Report Shows Rise in Reports of Sexual Misconduct by Federal Prison Workers

By Carrie Johnson
Washington Post Staff Writer
Friday, September 11, 2009

Reports of sexual misconduct by prison staff members with federal inmates doubled over the past eight years, and government watchdogs called Thursday for more training and sensitivity to combat the growing problem.

After studying hundreds of cases of alleged sexual assault, Justice Department Inspector General Glenn A. Fine concluded that the response of the Federal Bureau of Prisons has been "mixed" despite changes in the law and vocal efforts to crack down on misconduct.

The issue underscores broader concerns about security and law-breaking inside the nation's 93 federal prison sites, all but one of which has had allegations of sexual abuse by staff members since 2001.

"Sexual abuse of inmates in BOP facilities has severe consequences for victims and undermines the safety and security of federal prisons," Fine said in a statement. "We believe the department should take additional steps to further improve its efforts to address this serious problem."

In one incident highlighted in the report, a male correctional officer agreed to pay a female inmate with whom he had sex to arrange for his wife's murder. Of the 90 staff members prosecuted for sexual abuse of inmates, nearly 40 percent were also convicted of other crimes, authorities said.

Investigators underscored the damaging effect such episodes can have on the overall security within a prison. One operations officer abandoned his post several times to have sex with a female inmate. Another manager scrubbed the prison database to remove unflattering information about a prisoner and entered a phony request that allowed the inmate to transfer from a high-security facility to a less secure one.

In what the inspector general called a "particularly egregious case," a ring of corrections officers provided gifts to prisoners in return for sex, allowed the inmates to leave their cells and gave prison employees keys to offices so they could engage in sex with prisoners. To prevent detection, the officers allegedly intimidated prisoners to keep them from cooperating with investigators. Six of the officers were indicted in 2006, and when agents went to the prison to arrest them, one correctional officer pulled a smuggled gun and shot at random, wounding a prison lieutenant and killing inspector general agent William Sentner III.

A congressionally chartered panel earlier this year urged broad reforms within the nation's prisons to crack down on sexual abuse and misconduct, particularly involving staff members who wield an unusual amount of control over inmates.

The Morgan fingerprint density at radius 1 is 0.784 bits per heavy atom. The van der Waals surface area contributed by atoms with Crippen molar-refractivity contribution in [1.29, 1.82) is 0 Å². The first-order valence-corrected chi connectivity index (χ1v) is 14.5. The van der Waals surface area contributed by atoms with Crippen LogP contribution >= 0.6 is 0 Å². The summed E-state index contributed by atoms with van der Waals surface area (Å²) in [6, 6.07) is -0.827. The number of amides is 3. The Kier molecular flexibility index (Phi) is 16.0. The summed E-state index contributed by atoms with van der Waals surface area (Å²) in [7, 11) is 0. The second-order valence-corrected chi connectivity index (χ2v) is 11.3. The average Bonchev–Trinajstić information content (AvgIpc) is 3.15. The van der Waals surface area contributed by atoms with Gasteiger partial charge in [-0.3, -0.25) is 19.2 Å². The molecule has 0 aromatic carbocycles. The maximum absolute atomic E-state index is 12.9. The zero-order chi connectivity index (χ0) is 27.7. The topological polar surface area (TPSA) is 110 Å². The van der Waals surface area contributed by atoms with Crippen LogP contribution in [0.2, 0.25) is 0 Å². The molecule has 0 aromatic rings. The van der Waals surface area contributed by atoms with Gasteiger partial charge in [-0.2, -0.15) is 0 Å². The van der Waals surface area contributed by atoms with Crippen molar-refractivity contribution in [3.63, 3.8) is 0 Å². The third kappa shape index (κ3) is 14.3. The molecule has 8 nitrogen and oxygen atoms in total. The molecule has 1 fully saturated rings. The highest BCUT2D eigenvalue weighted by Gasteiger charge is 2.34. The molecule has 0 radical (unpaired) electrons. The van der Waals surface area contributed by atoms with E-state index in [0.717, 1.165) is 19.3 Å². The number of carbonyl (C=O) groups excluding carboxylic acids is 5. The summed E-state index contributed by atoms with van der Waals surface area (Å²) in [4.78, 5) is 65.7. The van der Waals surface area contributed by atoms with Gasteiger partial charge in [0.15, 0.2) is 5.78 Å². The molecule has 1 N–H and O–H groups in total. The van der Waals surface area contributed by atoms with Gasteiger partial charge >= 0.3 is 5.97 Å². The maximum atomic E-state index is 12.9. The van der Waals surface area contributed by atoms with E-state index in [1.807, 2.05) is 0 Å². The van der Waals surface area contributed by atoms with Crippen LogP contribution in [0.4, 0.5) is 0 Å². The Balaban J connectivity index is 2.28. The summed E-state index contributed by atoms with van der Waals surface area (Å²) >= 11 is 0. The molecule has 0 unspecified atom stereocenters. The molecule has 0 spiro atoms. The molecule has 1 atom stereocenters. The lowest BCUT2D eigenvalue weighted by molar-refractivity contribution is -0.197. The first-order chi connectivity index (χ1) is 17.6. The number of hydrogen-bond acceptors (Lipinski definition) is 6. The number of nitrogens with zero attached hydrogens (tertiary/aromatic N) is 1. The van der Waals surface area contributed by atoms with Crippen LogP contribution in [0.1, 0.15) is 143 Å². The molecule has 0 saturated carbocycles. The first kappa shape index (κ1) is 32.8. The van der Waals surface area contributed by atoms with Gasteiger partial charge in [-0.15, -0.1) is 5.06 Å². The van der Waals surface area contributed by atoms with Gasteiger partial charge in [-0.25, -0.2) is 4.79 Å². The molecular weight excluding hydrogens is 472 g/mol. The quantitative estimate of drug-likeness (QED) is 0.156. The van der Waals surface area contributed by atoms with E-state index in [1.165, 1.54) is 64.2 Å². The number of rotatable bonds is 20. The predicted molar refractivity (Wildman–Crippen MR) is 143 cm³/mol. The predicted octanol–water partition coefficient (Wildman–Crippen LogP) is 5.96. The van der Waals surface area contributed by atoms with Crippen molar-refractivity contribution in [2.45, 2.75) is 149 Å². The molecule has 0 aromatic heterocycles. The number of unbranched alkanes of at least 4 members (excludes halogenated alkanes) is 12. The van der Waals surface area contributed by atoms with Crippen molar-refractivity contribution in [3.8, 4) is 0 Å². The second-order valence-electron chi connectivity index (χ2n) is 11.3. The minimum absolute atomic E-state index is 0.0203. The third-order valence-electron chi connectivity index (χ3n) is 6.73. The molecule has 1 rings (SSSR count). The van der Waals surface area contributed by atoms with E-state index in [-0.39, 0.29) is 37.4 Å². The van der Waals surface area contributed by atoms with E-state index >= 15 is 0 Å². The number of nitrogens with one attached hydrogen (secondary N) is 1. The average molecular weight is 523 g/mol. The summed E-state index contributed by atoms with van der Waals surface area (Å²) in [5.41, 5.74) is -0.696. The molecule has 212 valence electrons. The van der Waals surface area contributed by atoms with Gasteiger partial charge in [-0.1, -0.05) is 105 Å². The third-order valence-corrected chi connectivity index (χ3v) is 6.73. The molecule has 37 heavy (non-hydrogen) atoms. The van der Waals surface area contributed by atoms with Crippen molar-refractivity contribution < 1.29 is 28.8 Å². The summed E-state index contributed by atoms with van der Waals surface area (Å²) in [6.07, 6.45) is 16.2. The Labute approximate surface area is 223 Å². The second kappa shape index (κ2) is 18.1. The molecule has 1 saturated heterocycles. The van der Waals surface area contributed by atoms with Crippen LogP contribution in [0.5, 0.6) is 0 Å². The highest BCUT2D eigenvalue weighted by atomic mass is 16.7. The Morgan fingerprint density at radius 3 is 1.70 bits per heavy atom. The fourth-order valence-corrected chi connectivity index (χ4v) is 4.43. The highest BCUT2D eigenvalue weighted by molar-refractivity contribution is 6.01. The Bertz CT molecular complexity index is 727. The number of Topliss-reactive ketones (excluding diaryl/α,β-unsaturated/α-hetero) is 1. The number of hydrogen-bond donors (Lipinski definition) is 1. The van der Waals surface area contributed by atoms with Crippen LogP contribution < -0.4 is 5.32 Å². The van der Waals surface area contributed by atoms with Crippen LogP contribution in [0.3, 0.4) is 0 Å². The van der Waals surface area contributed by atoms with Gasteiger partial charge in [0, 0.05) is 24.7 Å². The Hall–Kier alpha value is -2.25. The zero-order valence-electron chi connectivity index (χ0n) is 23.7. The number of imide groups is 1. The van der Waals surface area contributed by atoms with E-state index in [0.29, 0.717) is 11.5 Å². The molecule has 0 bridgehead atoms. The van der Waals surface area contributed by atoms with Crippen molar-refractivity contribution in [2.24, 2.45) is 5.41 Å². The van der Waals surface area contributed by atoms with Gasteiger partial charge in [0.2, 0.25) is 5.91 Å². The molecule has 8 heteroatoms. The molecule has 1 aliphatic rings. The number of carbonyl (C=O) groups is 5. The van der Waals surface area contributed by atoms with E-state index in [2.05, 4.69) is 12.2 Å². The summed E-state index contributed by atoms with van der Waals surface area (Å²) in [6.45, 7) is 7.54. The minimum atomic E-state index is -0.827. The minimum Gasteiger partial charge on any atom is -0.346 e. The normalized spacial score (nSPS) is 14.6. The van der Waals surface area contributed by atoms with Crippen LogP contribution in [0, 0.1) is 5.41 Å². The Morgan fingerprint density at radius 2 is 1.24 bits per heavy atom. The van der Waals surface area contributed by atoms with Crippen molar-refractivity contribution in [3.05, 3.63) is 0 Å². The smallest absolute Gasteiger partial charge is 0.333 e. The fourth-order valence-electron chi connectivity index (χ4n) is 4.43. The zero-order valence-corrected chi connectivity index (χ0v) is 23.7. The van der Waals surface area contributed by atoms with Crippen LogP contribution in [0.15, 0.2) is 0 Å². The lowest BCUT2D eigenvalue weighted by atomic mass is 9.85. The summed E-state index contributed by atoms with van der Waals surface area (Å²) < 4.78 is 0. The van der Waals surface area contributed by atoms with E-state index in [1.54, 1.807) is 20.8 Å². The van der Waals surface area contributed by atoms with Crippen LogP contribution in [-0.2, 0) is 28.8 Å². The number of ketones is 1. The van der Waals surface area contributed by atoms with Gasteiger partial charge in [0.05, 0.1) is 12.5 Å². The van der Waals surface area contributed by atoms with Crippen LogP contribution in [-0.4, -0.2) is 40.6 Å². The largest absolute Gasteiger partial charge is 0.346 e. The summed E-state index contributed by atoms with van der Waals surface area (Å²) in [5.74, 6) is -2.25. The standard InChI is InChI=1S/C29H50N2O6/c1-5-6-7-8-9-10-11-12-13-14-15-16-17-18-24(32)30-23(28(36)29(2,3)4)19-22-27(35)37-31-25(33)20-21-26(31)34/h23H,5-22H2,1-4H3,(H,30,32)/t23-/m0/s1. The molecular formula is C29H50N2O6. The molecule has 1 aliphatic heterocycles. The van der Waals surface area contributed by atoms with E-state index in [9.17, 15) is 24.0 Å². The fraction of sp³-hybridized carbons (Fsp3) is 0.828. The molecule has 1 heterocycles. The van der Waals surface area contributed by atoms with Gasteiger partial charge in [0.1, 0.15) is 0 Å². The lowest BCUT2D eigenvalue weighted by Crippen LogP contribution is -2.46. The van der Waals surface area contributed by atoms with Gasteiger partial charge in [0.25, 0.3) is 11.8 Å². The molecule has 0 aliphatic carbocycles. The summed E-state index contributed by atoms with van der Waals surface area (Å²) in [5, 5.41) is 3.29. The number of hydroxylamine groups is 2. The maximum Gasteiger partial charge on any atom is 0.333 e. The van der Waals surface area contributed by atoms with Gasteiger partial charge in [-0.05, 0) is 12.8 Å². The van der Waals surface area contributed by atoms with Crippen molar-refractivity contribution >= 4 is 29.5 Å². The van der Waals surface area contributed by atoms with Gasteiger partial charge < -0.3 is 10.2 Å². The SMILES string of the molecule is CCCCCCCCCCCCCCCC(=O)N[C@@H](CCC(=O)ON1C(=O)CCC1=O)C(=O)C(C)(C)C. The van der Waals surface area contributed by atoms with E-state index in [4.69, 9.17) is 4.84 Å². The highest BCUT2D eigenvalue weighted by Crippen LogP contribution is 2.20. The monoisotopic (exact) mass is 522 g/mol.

It is a crime for a prison staff member to engage in any sexual activity with an inmate, and consent by the inmate does not matter under the law because of the imbalance of power in the relationship.

The Prison Rape Elimination Act of 2003 mandates that prison officials make prevention of sexual abuse in prisons, jails and cellblocks a top priority. The Federal Bureau of Prisons manages 115 facilities and houses 171,000 inmates.

At the same time, serious challenges continue to hamper the ability to prosecute such cases, the inspector general said, citing a lack of physical evidence, delayed reporting of the allegations by inmates and a lack of cooperation inside prison walls.

Fine urged the Justice Department, the Bureau of Prisons and the U.S. Marshals Service to step up their outreach to prosecutors and to reconsider policies in some prison facilities that isolate inmates or transfer them after they raise allegations of sexual misconduct by corrections officers and other members of the prison staff.

Since a change in the law in 2006, the percentage of cases that assistant U.S. attorneys accepted for prosecution has risen by more than 12 percent. In the cases in which criminal charges were filed, 83 out of 90 resulted in convictions. The vast majority of the penalties, however, resulted in sentences of less than one year of prison time under both the older and newer laws.

Female staff members were less likely to receive prison sentences after being convicted of sex crimes against inmates, but allegations about women staff members rose in "numbers disproportionate to their representation in the BOP workforce," the inspector general's report said.

Overall, allegations of sexual abuse by staff members of both sexes more than doubled over the past eight years, at a rate higher than both the growth in prison population and in BOP staff.

Harley G. Lappin, director of the Bureau of Prisons, pointed out in a letter that prison officials attribute the rise in allegations "to our efforts to educate and encourage reporting of these incidents" by inmates and other prison staff members.

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